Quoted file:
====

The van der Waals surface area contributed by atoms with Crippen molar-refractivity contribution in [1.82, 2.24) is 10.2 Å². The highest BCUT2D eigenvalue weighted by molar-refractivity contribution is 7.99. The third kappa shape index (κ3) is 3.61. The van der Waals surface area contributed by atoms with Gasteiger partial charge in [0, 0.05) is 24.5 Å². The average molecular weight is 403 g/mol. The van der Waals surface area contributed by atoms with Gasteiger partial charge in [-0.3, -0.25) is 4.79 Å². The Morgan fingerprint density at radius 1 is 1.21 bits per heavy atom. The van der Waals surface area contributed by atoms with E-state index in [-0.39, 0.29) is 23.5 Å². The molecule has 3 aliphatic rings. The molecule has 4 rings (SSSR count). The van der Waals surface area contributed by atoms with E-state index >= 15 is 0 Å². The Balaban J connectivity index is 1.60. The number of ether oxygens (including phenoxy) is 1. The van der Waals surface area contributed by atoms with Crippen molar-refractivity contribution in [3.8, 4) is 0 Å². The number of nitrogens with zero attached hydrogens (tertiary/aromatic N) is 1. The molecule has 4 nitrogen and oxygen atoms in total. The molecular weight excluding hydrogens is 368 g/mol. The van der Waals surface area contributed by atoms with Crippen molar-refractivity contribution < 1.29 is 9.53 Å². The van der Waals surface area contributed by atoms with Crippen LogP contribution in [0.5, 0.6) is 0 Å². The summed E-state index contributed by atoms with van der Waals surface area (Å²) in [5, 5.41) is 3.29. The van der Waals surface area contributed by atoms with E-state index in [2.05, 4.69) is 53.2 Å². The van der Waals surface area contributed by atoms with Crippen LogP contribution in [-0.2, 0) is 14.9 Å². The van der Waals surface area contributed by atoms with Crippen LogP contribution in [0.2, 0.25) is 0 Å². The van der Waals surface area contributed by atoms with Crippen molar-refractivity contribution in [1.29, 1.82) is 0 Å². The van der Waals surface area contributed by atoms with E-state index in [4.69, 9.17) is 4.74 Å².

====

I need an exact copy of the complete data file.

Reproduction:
The van der Waals surface area contributed by atoms with Crippen molar-refractivity contribution in [1.82, 2.24) is 10.2 Å². The highest BCUT2D eigenvalue weighted by molar-refractivity contribution is 7.99. The third kappa shape index (κ3) is 3.61. The van der Waals surface area contributed by atoms with Gasteiger partial charge in [0, 0.05) is 24.5 Å². The average molecular weight is 403 g/mol. The van der Waals surface area contributed by atoms with Gasteiger partial charge in [-0.3, -0.25) is 4.79 Å². The Morgan fingerprint density at radius 1 is 1.21 bits per heavy atom. The van der Waals surface area contributed by atoms with E-state index in [-0.39, 0.29) is 23.5 Å². The molecule has 3 aliphatic rings. The molecule has 4 rings (SSSR count). The van der Waals surface area contributed by atoms with E-state index >= 15 is 0 Å². The Balaban J connectivity index is 1.60. The number of ether oxygens (including phenoxy) is 1. The van der Waals surface area contributed by atoms with Crippen molar-refractivity contribution in [3.8, 4) is 0 Å². The number of nitrogens with zero attached hydrogens (tertiary/aromatic N) is 1. The molecule has 4 nitrogen and oxygen atoms in total. The molecular weight excluding hydrogens is 368 g/mol. The van der Waals surface area contributed by atoms with Crippen molar-refractivity contribution < 1.29 is 9.53 Å². The van der Waals surface area contributed by atoms with Crippen LogP contribution in [0.5, 0.6) is 0 Å². The summed E-state index contributed by atoms with van der Waals surface area (Å²) in [5, 5.41) is 3.29. The van der Waals surface area contributed by atoms with E-state index in [2.05, 4.69) is 53.2 Å². The van der Waals surface area contributed by atoms with Crippen LogP contribution in [-0.2, 0) is 14.9 Å². The van der Waals surface area contributed by atoms with Crippen LogP contribution in [0.2, 0.25) is 0 Å². The van der Waals surface area contributed by atoms with Crippen molar-refractivity contribution in [1.29, 1.82) is 0 Å². The van der Waals surface area contributed by atoms with E-state index in [4.69, 9.17) is 4.74 Å².